Making is nourishing.

Childhood Drawing to Grownup Design

Linen Blouse, Leather Corset Belt, Silk Tiered Skirt (Photo: Robert Lucy, 2016)

Linen Blouse, Leather Corset Belt, Silk Tiered Skirt (Photo: Robert Lucy, 2016)

This pearl to rose ombré silk tiered skirt evolved from a pattern drafted for a dress (seen here).

How often I wear this white linen blouse, as versatile a tee! It's lace-trimmed neckline gathers with a hidden drawstring. When it wears thin I will surely make another.

The belt is constructed in the manner of a corset. It is comprised of nineteen pieces of material individually shaped to emphasize the curve of the waist. ¼” wide metal strips are inserted into channels which are sewn parallel to each vertical seam, providing additional structure. Initially assembled the belt with leftover pieces of fabric (remnants) from other projects. Wore that model daily, noting any modifications that would enhance the fit. Then incorporating these, fabricated the belt in leather. Crisscrossing laces cinch the belt at the center front. Praise the corset, the posture enhancing embrace of snug (never tight) material about one's torso! Looking in the mirror after lacing it up the first time realized it is a belt I’d drawn in childhood.

we evolve

Linen Nightgown & Handmade Bedding Photo: Robert Lucy, 2015

Linen Nightgown & Handmade Bedding
Photo: Robert Lucy, 2015

Throughout the summer I had the dreary sensation of being dressed at odds with who I am, with an emerging, transforming self. We evolve. It was demoralizing to wear clothing of the past. As a snake grows it sheds its skin--so do we sometimes shed the familiar as we evolve.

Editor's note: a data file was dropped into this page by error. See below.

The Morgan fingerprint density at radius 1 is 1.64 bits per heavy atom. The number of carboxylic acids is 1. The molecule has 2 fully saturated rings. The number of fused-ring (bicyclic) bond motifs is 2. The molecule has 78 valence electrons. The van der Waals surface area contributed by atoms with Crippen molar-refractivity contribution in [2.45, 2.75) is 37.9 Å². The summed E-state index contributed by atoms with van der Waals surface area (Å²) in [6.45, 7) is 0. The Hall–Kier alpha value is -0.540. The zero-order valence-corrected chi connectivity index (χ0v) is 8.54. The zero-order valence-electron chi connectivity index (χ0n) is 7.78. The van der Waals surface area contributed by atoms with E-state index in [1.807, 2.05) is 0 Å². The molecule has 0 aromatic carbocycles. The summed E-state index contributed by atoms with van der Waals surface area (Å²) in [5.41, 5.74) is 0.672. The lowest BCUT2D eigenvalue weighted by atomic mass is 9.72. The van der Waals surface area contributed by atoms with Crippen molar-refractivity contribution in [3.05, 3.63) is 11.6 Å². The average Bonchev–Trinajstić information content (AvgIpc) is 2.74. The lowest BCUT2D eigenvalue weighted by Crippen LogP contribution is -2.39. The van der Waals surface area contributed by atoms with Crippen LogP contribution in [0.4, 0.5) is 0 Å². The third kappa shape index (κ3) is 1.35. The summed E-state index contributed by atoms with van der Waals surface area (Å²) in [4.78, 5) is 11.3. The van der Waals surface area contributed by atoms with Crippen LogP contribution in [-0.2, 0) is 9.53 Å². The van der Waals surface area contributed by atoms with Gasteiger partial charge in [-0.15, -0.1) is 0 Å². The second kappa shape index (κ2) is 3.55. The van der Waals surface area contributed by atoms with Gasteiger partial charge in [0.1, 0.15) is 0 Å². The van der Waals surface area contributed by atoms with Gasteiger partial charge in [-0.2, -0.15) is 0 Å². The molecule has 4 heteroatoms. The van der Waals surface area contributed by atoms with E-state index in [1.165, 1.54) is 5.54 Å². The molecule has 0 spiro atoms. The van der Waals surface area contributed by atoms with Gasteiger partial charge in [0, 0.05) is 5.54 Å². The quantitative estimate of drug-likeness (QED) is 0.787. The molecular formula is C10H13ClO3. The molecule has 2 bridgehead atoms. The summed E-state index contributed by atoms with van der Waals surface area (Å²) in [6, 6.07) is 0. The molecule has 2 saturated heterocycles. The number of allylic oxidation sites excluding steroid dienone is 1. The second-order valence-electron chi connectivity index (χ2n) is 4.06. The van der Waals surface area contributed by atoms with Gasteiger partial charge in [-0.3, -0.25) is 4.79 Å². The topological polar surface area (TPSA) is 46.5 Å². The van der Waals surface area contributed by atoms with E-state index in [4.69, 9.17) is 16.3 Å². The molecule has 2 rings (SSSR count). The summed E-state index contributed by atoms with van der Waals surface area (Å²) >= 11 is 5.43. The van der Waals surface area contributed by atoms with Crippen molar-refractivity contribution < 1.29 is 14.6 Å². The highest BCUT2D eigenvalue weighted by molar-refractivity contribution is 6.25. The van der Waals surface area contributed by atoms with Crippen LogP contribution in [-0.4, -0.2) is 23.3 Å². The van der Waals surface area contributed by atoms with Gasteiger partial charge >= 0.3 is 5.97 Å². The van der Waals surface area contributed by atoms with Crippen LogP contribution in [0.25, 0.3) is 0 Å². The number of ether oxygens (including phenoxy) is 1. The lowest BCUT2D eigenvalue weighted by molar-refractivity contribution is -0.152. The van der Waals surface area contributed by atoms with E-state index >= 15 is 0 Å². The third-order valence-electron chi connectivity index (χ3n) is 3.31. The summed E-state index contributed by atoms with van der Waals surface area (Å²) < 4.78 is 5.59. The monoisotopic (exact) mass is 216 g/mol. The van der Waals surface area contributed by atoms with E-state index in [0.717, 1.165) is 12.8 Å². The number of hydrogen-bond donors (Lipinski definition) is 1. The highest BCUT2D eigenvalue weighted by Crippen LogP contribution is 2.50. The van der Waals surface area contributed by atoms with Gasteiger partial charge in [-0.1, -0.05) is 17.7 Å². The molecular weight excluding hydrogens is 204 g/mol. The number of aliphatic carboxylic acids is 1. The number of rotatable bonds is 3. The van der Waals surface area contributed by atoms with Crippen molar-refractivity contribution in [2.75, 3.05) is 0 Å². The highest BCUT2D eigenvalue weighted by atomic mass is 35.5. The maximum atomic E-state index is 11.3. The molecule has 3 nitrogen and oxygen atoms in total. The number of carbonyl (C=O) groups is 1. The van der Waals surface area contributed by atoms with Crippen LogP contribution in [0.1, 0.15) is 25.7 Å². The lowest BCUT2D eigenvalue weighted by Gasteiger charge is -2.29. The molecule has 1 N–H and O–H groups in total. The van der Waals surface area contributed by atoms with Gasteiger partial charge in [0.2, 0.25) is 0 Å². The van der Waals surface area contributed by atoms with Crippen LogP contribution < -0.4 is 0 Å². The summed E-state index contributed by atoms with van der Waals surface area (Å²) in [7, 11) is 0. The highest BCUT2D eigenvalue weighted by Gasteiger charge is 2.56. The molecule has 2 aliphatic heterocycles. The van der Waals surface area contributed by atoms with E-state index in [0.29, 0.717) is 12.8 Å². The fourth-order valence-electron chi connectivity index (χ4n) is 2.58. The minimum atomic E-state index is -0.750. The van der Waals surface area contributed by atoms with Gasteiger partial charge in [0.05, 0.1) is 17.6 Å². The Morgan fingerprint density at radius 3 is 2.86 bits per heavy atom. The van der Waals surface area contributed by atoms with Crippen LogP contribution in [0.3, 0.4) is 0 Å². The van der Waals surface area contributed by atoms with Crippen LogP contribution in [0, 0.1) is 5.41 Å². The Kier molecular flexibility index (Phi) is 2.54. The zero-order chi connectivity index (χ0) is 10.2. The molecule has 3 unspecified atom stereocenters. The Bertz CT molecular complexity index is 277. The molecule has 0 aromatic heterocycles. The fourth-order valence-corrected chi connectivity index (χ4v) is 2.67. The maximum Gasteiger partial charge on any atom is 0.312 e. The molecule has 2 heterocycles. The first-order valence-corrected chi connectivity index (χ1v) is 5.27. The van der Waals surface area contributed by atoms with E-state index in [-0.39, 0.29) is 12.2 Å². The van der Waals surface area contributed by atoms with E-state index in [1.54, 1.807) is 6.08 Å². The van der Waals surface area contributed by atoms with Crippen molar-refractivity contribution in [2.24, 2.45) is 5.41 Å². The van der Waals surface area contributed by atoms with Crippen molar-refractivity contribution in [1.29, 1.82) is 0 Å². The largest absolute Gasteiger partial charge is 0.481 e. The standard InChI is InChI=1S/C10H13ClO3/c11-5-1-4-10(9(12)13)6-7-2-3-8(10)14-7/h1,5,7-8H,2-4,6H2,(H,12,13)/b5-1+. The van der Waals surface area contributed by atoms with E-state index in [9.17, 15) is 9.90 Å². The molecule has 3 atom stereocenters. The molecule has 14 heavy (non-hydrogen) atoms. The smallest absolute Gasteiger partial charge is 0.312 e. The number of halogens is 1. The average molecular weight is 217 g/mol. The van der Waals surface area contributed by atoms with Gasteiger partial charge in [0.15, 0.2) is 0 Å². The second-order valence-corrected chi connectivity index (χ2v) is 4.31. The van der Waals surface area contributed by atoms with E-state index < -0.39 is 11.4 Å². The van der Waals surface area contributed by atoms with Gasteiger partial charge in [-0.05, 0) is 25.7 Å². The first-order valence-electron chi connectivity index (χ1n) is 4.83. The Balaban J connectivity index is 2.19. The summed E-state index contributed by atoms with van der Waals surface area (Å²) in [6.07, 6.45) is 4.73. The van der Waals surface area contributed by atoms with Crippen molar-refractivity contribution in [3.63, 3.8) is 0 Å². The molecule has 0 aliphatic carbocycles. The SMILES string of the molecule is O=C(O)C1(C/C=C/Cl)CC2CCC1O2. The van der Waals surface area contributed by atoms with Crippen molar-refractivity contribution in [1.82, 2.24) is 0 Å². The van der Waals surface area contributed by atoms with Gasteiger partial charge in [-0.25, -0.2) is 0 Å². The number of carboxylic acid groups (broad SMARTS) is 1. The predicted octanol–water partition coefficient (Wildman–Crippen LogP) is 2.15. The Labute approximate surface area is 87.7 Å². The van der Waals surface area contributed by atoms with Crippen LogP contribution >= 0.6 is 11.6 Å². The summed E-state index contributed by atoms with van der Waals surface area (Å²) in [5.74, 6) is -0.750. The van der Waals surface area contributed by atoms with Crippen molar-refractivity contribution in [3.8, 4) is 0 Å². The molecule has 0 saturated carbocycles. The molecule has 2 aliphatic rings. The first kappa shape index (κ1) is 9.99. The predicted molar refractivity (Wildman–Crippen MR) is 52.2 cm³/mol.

In late August I designed a pair of wide leg pants and a sleeveless top. Rather than draft a pattern or use a dress form, I draped the top directly upon the body (a contortionist feat to do on oneself). The way the back and front of the top meet at the shoulders and the manner the pants wrap around the waist subtly break with convention. All summer long I'd thought "If you were to look at me in these clothes you'd not be seeing me." Wearing this ensemble felt authentic and reinvigorating. The reflection in the mirror was gratifyingly authentic.

A few articles of clothing are eternal in their appeal. A green camouflage jacket purchased long, long ago has softened through years of wear. As beloved as a child's teddy bear it’s as right as ever. A nightgown, one of the first garments I sewed, made out of sumptuously smooth, crisp white cotton poplin, was lovely to put on at the end of a day. Eventually it frayed at the seams, perhaps more from laundering than wear. (Drat spindle washing machines.) It was ready to be retired. One morning, looking at the nightgown in its increasingly frayed state realized: I could simply make another.

From the margins of a linen sheet only worn thin in the center, cut the front, back, sleeves and yoke pieces. Echoing the original this one may be even better. Linen almost hovers over the skin like a cocoon. It is perfectly tranquil for bedtime and very tempting to linger in this nightgown when morning comes. Wondered about throwing on a coat without changing into daytime clothing to walk to the newsstand… Let’s be honest. Have done it. Early one recent very chilly morning met a friend for tea before work. I confessed to having put a sweater on over my pajama top to meet her. She laughed. She had zipped a jacket over hers!

Made by Sunlight

When engaged in a project full of invention and discovery I continue as evening falls, until the studio darkens and neither lamplight nor overhead lighting are sufficient. (None rival daylight.) Then I put the project respectfully aside eager for sunlight's return and the opportunity it brings to return to making.